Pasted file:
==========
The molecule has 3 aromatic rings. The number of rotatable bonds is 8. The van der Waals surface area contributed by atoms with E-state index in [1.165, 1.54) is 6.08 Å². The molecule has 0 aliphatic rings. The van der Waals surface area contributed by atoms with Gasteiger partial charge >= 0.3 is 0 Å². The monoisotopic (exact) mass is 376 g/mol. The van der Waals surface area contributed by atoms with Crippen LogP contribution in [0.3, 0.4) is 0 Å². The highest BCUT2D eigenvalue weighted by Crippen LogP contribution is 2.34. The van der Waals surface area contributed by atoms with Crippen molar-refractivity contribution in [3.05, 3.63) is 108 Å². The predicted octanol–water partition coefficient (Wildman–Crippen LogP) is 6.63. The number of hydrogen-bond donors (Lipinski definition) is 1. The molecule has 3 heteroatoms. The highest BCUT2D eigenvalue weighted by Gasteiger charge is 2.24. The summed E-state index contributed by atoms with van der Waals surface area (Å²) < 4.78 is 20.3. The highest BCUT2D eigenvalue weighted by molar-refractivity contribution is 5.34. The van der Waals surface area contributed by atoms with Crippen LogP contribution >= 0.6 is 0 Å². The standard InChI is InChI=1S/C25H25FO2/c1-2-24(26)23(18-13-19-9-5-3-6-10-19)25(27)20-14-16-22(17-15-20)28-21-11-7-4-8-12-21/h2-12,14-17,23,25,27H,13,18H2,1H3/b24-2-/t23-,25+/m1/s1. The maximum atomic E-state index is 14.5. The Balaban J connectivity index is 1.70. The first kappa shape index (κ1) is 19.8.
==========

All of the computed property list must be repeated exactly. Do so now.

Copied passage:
The molecule has 3 aromatic rings. The number of rotatable bonds is 8. The van der Waals surface area contributed by atoms with E-state index in [1.165, 1.54) is 6.08 Å². The molecule has 0 aliphatic rings. The van der Waals surface area contributed by atoms with Gasteiger partial charge >= 0.3 is 0 Å². The monoisotopic (exact) mass is 376 g/mol. The van der Waals surface area contributed by atoms with Crippen LogP contribution in [0.3, 0.4) is 0 Å². The highest BCUT2D eigenvalue weighted by Crippen LogP contribution is 2.34. The van der Waals surface area contributed by atoms with Crippen molar-refractivity contribution in [3.05, 3.63) is 108 Å². The predicted octanol–water partition coefficient (Wildman–Crippen LogP) is 6.63. The number of hydrogen-bond donors (Lipinski definition) is 1. The molecule has 3 heteroatoms. The highest BCUT2D eigenvalue weighted by Gasteiger charge is 2.24. The summed E-state index contributed by atoms with van der Waals surface area (Å²) < 4.78 is 20.3. The highest BCUT2D eigenvalue weighted by molar-refractivity contribution is 5.34. The van der Waals surface area contributed by atoms with Crippen LogP contribution >= 0.6 is 0 Å². The standard InChI is InChI=1S/C25H25FO2/c1-2-24(26)23(18-13-19-9-5-3-6-10-19)25(27)20-14-16-22(17-15-20)28-21-11-7-4-8-12-21/h2-12,14-17,23,25,27H,13,18H2,1H3/b24-2-/t23-,25+/m1/s1. The maximum atomic E-state index is 14.5. The Balaban J connectivity index is 1.70. The first kappa shape index (κ1) is 19.8.